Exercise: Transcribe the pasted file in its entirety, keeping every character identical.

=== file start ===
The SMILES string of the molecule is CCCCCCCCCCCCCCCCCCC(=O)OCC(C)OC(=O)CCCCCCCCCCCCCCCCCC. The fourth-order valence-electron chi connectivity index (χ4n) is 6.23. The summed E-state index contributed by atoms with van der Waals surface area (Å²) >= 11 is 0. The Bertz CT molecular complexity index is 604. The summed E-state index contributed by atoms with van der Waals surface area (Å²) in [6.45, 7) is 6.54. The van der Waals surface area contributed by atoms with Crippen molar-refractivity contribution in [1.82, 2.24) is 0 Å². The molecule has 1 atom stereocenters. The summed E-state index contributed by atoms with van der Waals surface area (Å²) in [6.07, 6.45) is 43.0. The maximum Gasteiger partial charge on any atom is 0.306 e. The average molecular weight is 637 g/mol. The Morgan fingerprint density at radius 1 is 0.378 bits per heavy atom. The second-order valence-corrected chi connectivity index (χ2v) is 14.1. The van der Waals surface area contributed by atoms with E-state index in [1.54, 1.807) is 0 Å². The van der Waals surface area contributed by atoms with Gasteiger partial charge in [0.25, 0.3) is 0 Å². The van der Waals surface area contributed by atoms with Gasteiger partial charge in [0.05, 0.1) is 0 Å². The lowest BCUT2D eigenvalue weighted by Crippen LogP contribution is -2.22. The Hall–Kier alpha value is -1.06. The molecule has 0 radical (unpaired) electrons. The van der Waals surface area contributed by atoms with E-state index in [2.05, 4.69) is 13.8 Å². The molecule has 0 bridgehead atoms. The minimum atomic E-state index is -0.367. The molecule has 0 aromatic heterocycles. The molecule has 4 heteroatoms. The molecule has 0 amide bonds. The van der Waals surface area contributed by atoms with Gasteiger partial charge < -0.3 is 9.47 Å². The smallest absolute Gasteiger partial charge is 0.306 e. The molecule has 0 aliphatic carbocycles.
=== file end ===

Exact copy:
The SMILES string of the molecule is CCCCCCCCCCCCCCCCCCC(=O)OCC(C)OC(=O)CCCCCCCCCCCCCCCCCC. The fourth-order valence-electron chi connectivity index (χ4n) is 6.23. The summed E-state index contributed by atoms with van der Waals surface area (Å²) >= 11 is 0. The Bertz CT molecular complexity index is 604. The summed E-state index contributed by atoms with van der Waals surface area (Å²) in [6.45, 7) is 6.54. The van der Waals surface area contributed by atoms with Crippen molar-refractivity contribution in [1.82, 2.24) is 0 Å². The molecule has 1 atom stereocenters. The summed E-state index contributed by atoms with van der Waals surface area (Å²) in [6.07, 6.45) is 43.0. The maximum Gasteiger partial charge on any atom is 0.306 e. The average molecular weight is 637 g/mol. The Morgan fingerprint density at radius 1 is 0.378 bits per heavy atom. The second-order valence-corrected chi connectivity index (χ2v) is 14.1. The van der Waals surface area contributed by atoms with E-state index in [1.54, 1.807) is 0 Å². The van der Waals surface area contributed by atoms with Gasteiger partial charge in [0.25, 0.3) is 0 Å². The van der Waals surface area contributed by atoms with Gasteiger partial charge in [0.05, 0.1) is 0 Å². The lowest BCUT2D eigenvalue weighted by Crippen LogP contribution is -2.22. The Hall–Kier alpha value is -1.06. The molecule has 0 radical (unpaired) electrons. The van der Waals surface area contributed by atoms with E-state index in [2.05, 4.69) is 13.8 Å². The molecule has 0 bridgehead atoms. The minimum atomic E-state index is -0.367. The molecule has 0 aromatic heterocycles. The molecule has 4 heteroatoms. The molecule has 0 amide bonds. The van der Waals surface area contributed by atoms with Gasteiger partial charge < -0.3 is 9.47 Å². The smallest absolute Gasteiger partial charge is 0.306 e. The molecule has 0 aliphatic carbocycles.